The promptings of the Spirit

There were moments in the recent campaign to save Convent Bukit Nanas when some people might have wrung their hands in despair. Here we go again, many would have thought.

May 01, 2021

By Anil Netto
There were moments in the recent campaign to save Convent Bukit Nanas  when some people might have wrung  their hands in despair. Here we go again, many  would have thought.

But the campaign to save the convent from  losing its land ownership reached a happy conclusion when the government lease was finally  extended. 

The 28,000 people who signed an online  petition and others who wrote and spoke out  on this issue helped to bring about a change  of heart. 

It is not clear what motivated the initial decision not to renew the lease. This is prime  land devoted to education that could otherwise  have earned huge profits had the owner been  a developer. And no doubt many developers  must be eyeing such relatively untouched urban prime land throughout the country.

Such land for public education in urban areas must be protected for two reasons.

First, it provides education to children of all  backgrounds, ethnicities and faiths, a precious  space where children of different socioeconomic backgrounds can mingle. 

Second, such schools also contain wide  open fields for their students’ sporting activities, thus providing a precious green lung in  congested urban areas. 

This is especially critical as we are short of  parks and green spaces in our concrete jungles.  Perhaps we could ask schools to make their  school fields in city areas available to the public in the evenings. 

It was encouraging that the alumni and people of all faiths spoke out and made a difference in the Convent Bukit Nanas episode.

Several other episodes in recent times have  also shown us how ordinary people can make  an impact in our world. 

The public uproar over the murder of  George Floyd finally saw justice with the perpetrator found guilty in a landmark verdict in  a US court. 

However, it will be much harder to uproot  systemic racism and police brutality around  the world. But that’s not to say it cannot be  done. 

Then, the outrage over “period spot checks”  on girls in schools was quietened when enough  people spoke out against such intrusive action.

Similarly, the courage of a 17-year-old  schoolgirl who highlighted her teacher’s appalling remarks about rape has put the spotlight on what is going on in our schools. The  plucky, enlightened schoolgirl said she was  doing this for other pupils experiencing similar  difficult situations in schools.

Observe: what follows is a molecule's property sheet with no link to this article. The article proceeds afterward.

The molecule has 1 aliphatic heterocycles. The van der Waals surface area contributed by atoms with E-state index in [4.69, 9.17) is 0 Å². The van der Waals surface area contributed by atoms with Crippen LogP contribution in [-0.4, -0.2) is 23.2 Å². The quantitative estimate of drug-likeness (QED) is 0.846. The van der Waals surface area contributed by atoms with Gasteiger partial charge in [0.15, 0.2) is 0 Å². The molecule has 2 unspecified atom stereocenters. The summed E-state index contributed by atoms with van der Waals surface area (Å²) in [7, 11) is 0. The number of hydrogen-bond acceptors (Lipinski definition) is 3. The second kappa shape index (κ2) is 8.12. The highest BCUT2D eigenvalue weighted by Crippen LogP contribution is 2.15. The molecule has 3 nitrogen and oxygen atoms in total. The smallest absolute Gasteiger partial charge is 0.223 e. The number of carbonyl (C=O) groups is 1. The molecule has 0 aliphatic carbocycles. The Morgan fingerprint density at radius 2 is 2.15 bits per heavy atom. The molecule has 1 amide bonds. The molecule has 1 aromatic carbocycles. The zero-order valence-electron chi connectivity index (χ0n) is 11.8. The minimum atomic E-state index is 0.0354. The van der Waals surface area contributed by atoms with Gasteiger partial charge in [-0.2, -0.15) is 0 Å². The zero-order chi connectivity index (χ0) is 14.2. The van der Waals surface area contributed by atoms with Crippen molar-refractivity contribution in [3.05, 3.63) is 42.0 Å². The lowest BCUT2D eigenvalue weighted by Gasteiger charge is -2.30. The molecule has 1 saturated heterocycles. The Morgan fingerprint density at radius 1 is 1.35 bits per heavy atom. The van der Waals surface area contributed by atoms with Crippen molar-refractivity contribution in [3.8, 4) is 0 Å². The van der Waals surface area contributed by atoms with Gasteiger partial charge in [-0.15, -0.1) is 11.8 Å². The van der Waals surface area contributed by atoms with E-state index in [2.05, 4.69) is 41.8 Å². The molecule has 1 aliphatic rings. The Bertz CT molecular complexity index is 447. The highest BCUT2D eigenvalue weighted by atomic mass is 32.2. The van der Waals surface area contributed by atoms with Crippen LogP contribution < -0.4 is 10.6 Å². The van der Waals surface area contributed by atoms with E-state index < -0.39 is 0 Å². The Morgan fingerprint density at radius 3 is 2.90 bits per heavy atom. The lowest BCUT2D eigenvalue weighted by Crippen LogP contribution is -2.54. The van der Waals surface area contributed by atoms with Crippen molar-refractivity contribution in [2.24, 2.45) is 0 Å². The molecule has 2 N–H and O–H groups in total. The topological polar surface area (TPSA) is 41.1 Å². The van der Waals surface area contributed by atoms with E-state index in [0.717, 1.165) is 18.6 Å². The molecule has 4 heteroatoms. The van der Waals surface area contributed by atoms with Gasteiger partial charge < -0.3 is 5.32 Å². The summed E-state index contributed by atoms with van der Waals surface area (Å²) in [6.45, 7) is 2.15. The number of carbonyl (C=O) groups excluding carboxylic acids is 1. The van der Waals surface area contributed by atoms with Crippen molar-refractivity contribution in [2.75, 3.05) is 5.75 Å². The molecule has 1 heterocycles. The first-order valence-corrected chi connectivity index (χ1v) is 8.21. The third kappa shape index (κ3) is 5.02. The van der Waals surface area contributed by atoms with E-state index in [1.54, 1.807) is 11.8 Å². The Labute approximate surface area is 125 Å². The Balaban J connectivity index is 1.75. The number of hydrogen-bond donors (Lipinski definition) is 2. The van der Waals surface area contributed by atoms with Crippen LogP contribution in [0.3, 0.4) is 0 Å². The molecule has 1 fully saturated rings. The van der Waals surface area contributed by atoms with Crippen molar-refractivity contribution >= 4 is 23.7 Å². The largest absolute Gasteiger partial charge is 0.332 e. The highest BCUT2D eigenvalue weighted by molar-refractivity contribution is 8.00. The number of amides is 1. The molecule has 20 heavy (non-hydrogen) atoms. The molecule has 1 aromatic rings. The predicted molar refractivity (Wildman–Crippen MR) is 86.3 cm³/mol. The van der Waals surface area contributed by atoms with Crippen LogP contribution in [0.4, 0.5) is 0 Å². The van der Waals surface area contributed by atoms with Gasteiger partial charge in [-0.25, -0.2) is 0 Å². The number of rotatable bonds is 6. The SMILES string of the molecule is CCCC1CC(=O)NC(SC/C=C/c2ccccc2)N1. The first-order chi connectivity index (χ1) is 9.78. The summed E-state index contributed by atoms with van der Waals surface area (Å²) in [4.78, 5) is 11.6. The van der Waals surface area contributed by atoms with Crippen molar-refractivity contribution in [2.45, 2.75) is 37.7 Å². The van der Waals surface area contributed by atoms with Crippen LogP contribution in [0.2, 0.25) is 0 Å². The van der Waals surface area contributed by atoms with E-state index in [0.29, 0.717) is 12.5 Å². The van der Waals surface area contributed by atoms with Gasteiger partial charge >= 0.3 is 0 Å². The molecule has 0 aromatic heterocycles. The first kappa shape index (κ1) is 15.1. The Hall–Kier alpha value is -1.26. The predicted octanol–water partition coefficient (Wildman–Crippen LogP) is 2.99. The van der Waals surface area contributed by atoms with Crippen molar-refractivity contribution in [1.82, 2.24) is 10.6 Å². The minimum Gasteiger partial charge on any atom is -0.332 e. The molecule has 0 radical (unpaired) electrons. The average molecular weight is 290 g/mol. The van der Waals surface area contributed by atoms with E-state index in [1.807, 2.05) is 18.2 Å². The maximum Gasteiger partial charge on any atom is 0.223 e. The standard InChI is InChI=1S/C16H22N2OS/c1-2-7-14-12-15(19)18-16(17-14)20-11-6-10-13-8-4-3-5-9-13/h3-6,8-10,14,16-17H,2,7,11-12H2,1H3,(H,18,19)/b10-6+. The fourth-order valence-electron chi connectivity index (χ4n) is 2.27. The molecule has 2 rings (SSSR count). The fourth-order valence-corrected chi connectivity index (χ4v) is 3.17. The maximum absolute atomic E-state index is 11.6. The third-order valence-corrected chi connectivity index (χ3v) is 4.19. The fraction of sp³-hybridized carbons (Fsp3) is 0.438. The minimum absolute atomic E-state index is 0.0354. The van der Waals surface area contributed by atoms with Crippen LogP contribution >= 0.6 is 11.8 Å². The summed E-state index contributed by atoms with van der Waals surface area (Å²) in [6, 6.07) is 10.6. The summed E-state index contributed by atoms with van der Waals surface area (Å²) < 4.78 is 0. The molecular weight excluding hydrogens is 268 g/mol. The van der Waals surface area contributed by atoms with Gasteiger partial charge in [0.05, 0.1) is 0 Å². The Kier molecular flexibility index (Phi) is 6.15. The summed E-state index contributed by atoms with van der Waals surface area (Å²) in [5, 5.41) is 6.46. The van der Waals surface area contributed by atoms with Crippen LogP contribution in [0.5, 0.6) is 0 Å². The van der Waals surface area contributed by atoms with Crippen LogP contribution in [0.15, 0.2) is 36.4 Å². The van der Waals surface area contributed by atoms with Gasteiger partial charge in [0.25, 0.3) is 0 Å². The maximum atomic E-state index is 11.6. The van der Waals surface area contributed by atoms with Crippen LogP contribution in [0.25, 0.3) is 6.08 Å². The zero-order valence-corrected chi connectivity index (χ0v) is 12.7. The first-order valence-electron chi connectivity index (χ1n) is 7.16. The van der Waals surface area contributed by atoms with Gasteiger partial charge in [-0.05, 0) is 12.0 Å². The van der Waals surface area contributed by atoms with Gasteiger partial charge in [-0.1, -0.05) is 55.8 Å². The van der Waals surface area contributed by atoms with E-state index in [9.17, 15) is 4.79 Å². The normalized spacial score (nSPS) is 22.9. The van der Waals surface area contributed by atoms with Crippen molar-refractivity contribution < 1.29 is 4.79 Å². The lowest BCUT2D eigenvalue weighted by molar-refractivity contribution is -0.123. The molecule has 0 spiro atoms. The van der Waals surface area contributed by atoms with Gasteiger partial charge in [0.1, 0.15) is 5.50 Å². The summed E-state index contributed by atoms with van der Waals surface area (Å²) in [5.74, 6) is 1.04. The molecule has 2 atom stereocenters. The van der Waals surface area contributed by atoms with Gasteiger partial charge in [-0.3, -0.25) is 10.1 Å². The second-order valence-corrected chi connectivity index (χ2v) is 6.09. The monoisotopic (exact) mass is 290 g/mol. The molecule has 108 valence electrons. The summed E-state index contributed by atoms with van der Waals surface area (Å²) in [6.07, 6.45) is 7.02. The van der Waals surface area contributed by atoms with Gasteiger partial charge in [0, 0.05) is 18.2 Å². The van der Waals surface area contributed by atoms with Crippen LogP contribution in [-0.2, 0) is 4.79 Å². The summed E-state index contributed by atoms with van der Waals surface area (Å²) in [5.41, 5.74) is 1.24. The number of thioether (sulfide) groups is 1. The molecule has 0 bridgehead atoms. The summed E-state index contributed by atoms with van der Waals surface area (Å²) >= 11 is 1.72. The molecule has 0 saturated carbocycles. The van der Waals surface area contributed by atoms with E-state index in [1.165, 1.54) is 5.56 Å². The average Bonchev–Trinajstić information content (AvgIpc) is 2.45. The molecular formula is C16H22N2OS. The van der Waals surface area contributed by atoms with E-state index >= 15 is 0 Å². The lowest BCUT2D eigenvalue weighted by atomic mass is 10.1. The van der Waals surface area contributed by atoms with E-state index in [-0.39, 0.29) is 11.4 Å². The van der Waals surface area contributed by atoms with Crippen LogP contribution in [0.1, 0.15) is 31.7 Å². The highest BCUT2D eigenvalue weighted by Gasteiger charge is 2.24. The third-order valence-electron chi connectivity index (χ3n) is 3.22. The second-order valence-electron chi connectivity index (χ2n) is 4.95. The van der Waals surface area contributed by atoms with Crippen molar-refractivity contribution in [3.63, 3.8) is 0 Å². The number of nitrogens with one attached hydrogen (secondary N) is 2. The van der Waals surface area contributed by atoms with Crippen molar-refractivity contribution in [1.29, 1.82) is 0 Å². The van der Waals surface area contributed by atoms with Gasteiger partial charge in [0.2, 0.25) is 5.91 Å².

Over in Europe, a plan to set up a European  Super League (ESL) football tournament, involving mainly an elite band of rich teams,  was scuttled when a groundswell of ordinary  fans spoke out against it. They saw this as a  clear manifestation of unbridled greed at the  top of sport. 

The ESL plan was to ringfence the money  from the game — television rights, corporate  sponsorship deals — and share it between a  much smaller group of elite teams, while the  rest of the teams would feed on the crumbs off  the table. 

This is ironic as those who champion free  market capitalism often end up indulging in  monopolistic behaviour, privatising profits  and socialising losses as they grab what is in  the public domain. 

Even in football, we can see how greed gets  the better of people, who then forget what really matters. The same could be said of other  areas such as the provision of healthcare, water  and other essential services, which have been  privatised, enriching a small group. 

Even though the ESL flopped before it  could take off, we shouldn’t be under any illusions that greed does not prevail, even in sport.  Former football star John Barnes said of the  ESL plan: “This is a power struggle between  elite groups …. everybody who runs football  now, and a new group wanting to come in and  take over and exploit football and exploit the  masses.”

Barnes said the failure of the ESL was a return to the status quo, so there isn’t much to  celebrate. 

Perhaps we shouldn’t be surprised — for  how could football escape the clutches of the  ‘greed-is-good’ mentality and neoliberalism  when almost every area of public life has succumbed to it? 

What was encouraging in all this was the  way ordinary people saw through what was  happening and made their views known in unmistakable terms. And in all these cases, they  succeeded, at least to a degree. 

Before Jesus’ ascension, he told his disciples he would send the Spirit. This Spirit  would teach us all things and open our eyes  and hearts to the will of God. 

Some people try to limit the workings of  the Spirit to people of their own kind, religion,  race or nationality.  But the Spirit is working around the world,  quietly, freely, in the whispers of the wind. 

That said, God also needs the agency of ordinary people to make an impact in our world. 

Today, many around the world are responding to the promptings of the Spirit, even if they  might not be Christian or even particularly religious in the conventional sense. 

Let us be more open to the workings of the  Spirit in our own lives.

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